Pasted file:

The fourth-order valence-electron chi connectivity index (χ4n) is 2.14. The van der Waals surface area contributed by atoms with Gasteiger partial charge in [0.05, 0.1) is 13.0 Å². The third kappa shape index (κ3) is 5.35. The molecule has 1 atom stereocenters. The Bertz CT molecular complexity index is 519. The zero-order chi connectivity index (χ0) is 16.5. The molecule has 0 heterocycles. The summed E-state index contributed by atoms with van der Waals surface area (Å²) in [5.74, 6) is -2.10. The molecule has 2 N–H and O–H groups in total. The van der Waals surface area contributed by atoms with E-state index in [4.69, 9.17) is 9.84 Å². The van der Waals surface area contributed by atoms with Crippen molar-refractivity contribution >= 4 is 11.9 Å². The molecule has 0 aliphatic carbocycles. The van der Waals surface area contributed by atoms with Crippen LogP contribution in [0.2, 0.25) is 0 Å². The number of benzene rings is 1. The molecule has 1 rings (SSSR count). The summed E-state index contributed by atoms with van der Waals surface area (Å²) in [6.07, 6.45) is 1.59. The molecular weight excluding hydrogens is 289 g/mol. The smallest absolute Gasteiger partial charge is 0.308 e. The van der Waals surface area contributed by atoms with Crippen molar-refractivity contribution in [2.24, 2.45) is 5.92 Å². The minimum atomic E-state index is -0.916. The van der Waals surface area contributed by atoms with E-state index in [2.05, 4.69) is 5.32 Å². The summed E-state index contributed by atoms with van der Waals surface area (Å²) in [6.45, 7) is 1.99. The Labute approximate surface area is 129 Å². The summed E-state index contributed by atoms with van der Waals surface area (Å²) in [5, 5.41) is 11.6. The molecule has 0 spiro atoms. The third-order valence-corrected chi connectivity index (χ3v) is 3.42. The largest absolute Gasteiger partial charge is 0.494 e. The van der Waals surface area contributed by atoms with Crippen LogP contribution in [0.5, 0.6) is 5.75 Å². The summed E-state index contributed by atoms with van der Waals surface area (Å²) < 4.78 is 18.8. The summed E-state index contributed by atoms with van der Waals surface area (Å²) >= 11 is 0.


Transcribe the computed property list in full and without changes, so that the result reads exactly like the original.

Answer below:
The fourth-order valence-electron chi connectivity index (χ4n) is 2.14. The van der Waals surface area contributed by atoms with Gasteiger partial charge in [0.05, 0.1) is 13.0 Å². The third kappa shape index (κ3) is 5.35. The molecule has 1 atom stereocenters. The Bertz CT molecular complexity index is 519. The zero-order chi connectivity index (χ0) is 16.5. The molecule has 0 heterocycles. The summed E-state index contributed by atoms with van der Waals surface area (Å²) in [5.74, 6) is -2.10. The molecule has 2 N–H and O–H groups in total. The van der Waals surface area contributed by atoms with E-state index in [4.69, 9.17) is 9.84 Å². The van der Waals surface area contributed by atoms with Crippen molar-refractivity contribution >= 4 is 11.9 Å². The molecule has 0 aliphatic carbocycles. The van der Waals surface area contributed by atoms with Crippen LogP contribution in [0.2, 0.25) is 0 Å². The number of benzene rings is 1. The molecule has 1 rings (SSSR count). The summed E-state index contributed by atoms with van der Waals surface area (Å²) in [6.07, 6.45) is 1.59. The molecular weight excluding hydrogens is 289 g/mol. The smallest absolute Gasteiger partial charge is 0.308 e. The van der Waals surface area contributed by atoms with Crippen molar-refractivity contribution in [2.24, 2.45) is 5.92 Å². The minimum atomic E-state index is -0.916. The van der Waals surface area contributed by atoms with E-state index in [2.05, 4.69) is 5.32 Å². The summed E-state index contributed by atoms with van der Waals surface area (Å²) in [6.45, 7) is 1.99. The Labute approximate surface area is 129 Å². The summed E-state index contributed by atoms with van der Waals surface area (Å²) in [5, 5.41) is 11.6. The molecule has 0 spiro atoms. The third-order valence-corrected chi connectivity index (χ3v) is 3.42. The largest absolute Gasteiger partial charge is 0.494 e. The van der Waals surface area contributed by atoms with Crippen LogP contribution in [0.5, 0.6) is 5.75 Å². The summed E-state index contributed by atoms with van der Waals surface area (Å²) < 4.78 is 18.8. The summed E-state index contributed by atoms with van der Waals surface area (Å²) >= 11 is 0.